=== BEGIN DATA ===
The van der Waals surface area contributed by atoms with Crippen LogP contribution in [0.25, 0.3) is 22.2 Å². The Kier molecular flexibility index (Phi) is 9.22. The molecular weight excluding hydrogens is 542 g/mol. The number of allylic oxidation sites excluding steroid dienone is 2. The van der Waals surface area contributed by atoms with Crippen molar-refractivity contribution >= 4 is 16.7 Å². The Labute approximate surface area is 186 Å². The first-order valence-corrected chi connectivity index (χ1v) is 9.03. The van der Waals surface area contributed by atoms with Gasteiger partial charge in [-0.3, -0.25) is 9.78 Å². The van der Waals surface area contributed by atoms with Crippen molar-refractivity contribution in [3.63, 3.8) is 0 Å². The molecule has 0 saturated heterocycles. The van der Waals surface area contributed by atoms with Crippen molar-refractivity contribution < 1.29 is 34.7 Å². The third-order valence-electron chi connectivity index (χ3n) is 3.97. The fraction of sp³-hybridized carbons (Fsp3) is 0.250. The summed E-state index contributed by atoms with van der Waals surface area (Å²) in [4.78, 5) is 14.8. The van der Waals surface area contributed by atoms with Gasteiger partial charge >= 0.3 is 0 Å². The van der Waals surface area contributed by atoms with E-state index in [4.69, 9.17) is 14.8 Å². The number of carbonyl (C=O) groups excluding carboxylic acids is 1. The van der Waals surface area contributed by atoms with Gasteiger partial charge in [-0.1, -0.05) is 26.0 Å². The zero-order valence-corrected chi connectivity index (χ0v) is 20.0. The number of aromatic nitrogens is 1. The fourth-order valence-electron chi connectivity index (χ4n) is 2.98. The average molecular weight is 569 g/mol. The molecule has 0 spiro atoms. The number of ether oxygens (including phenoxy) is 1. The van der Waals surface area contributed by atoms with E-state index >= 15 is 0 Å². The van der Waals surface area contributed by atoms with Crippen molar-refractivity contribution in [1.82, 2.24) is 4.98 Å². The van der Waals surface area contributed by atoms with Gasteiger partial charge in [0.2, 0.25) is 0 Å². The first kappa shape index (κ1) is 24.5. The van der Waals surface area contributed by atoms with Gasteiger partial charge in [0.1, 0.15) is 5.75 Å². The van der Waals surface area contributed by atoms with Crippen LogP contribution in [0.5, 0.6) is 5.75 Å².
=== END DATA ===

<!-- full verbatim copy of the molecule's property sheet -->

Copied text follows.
The van der Waals surface area contributed by atoms with Crippen LogP contribution in [0.25, 0.3) is 22.2 Å². The Kier molecular flexibility index (Phi) is 9.22. The molecular weight excluding hydrogens is 542 g/mol. The number of allylic oxidation sites excluding steroid dienone is 2. The van der Waals surface area contributed by atoms with Crippen molar-refractivity contribution >= 4 is 16.7 Å². The Labute approximate surface area is 186 Å². The first-order valence-corrected chi connectivity index (χ1v) is 9.03. The van der Waals surface area contributed by atoms with Gasteiger partial charge in [-0.3, -0.25) is 9.78 Å². The van der Waals surface area contributed by atoms with Crippen molar-refractivity contribution in [3.63, 3.8) is 0 Å². The molecule has 0 saturated heterocycles. The van der Waals surface area contributed by atoms with Crippen molar-refractivity contribution < 1.29 is 34.7 Å². The third-order valence-electron chi connectivity index (χ3n) is 3.97. The fraction of sp³-hybridized carbons (Fsp3) is 0.250. The summed E-state index contributed by atoms with van der Waals surface area (Å²) in [4.78, 5) is 14.8. The van der Waals surface area contributed by atoms with Gasteiger partial charge >= 0.3 is 0 Å². The van der Waals surface area contributed by atoms with E-state index in [4.69, 9.17) is 14.8 Å². The number of carbonyl (C=O) groups excluding carboxylic acids is 1. The van der Waals surface area contributed by atoms with Gasteiger partial charge in [-0.1, -0.05) is 26.0 Å². The zero-order valence-corrected chi connectivity index (χ0v) is 20.0. The number of aromatic nitrogens is 1. The fourth-order valence-electron chi connectivity index (χ4n) is 2.98. The average molecular weight is 569 g/mol. The molecule has 0 spiro atoms. The number of ether oxygens (including phenoxy) is 1. The van der Waals surface area contributed by atoms with E-state index >= 15 is 0 Å². The van der Waals surface area contributed by atoms with Crippen molar-refractivity contribution in [1.82, 2.24) is 4.98 Å². The van der Waals surface area contributed by atoms with Gasteiger partial charge in [0.2, 0.25) is 0 Å². The first kappa shape index (κ1) is 24.5. The van der Waals surface area contributed by atoms with Gasteiger partial charge in [0.1, 0.15) is 5.75 Å². The van der Waals surface area contributed by atoms with Crippen LogP contribution in [0.5, 0.6) is 5.75 Å².